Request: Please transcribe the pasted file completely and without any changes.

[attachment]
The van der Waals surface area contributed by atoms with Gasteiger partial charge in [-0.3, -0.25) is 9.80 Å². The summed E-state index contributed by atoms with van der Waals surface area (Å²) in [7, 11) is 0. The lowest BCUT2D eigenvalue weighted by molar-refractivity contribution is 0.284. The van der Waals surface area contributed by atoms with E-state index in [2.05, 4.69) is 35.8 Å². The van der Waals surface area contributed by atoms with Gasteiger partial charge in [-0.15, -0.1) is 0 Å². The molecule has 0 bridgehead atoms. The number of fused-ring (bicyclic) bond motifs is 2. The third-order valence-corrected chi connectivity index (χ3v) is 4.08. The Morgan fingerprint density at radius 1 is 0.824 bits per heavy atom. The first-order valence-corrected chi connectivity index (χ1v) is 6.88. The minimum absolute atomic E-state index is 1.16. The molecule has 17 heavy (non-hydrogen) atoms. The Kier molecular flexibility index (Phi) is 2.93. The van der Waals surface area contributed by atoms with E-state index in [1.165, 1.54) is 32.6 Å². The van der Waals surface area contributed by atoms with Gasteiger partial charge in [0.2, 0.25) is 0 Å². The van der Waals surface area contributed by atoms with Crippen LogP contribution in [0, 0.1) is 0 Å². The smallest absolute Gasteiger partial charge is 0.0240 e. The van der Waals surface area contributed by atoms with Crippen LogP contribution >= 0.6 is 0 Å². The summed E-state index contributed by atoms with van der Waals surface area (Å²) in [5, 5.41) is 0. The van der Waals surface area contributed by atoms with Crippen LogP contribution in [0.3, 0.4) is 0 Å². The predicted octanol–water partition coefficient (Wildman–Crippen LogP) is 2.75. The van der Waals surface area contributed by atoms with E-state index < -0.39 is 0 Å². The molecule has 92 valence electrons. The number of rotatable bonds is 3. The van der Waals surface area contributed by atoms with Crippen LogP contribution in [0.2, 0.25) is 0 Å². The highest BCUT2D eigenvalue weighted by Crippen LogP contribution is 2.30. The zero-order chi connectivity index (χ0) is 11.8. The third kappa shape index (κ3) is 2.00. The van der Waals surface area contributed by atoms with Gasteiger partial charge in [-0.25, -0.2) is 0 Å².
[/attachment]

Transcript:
The van der Waals surface area contributed by atoms with Gasteiger partial charge in [-0.3, -0.25) is 9.80 Å². The summed E-state index contributed by atoms with van der Waals surface area (Å²) in [7, 11) is 0. The lowest BCUT2D eigenvalue weighted by molar-refractivity contribution is 0.284. The van der Waals surface area contributed by atoms with E-state index in [2.05, 4.69) is 35.8 Å². The van der Waals surface area contributed by atoms with Gasteiger partial charge in [-0.15, -0.1) is 0 Å². The molecule has 0 bridgehead atoms. The number of fused-ring (bicyclic) bond motifs is 2. The third-order valence-corrected chi connectivity index (χ3v) is 4.08. The Morgan fingerprint density at radius 1 is 0.824 bits per heavy atom. The first-order valence-corrected chi connectivity index (χ1v) is 6.88. The minimum absolute atomic E-state index is 1.16. The molecule has 17 heavy (non-hydrogen) atoms. The Kier molecular flexibility index (Phi) is 2.93. The van der Waals surface area contributed by atoms with E-state index in [1.165, 1.54) is 32.6 Å². The van der Waals surface area contributed by atoms with Gasteiger partial charge in [0.2, 0.25) is 0 Å². The van der Waals surface area contributed by atoms with Crippen LogP contribution in [0, 0.1) is 0 Å². The smallest absolute Gasteiger partial charge is 0.0240 e. The van der Waals surface area contributed by atoms with Crippen LogP contribution >= 0.6 is 0 Å². The summed E-state index contributed by atoms with van der Waals surface area (Å²) in [5, 5.41) is 0. The van der Waals surface area contributed by atoms with Crippen LogP contribution in [0.3, 0.4) is 0 Å². The predicted octanol–water partition coefficient (Wildman–Crippen LogP) is 2.75. The van der Waals surface area contributed by atoms with E-state index < -0.39 is 0 Å². The molecule has 92 valence electrons. The number of rotatable bonds is 3. The van der Waals surface area contributed by atoms with Crippen LogP contribution in [0.2, 0.25) is 0 Å². The highest BCUT2D eigenvalue weighted by Crippen LogP contribution is 2.30. The zero-order chi connectivity index (χ0) is 11.8. The third kappa shape index (κ3) is 2.00. The van der Waals surface area contributed by atoms with Gasteiger partial charge in [-0.25, -0.2) is 0 Å².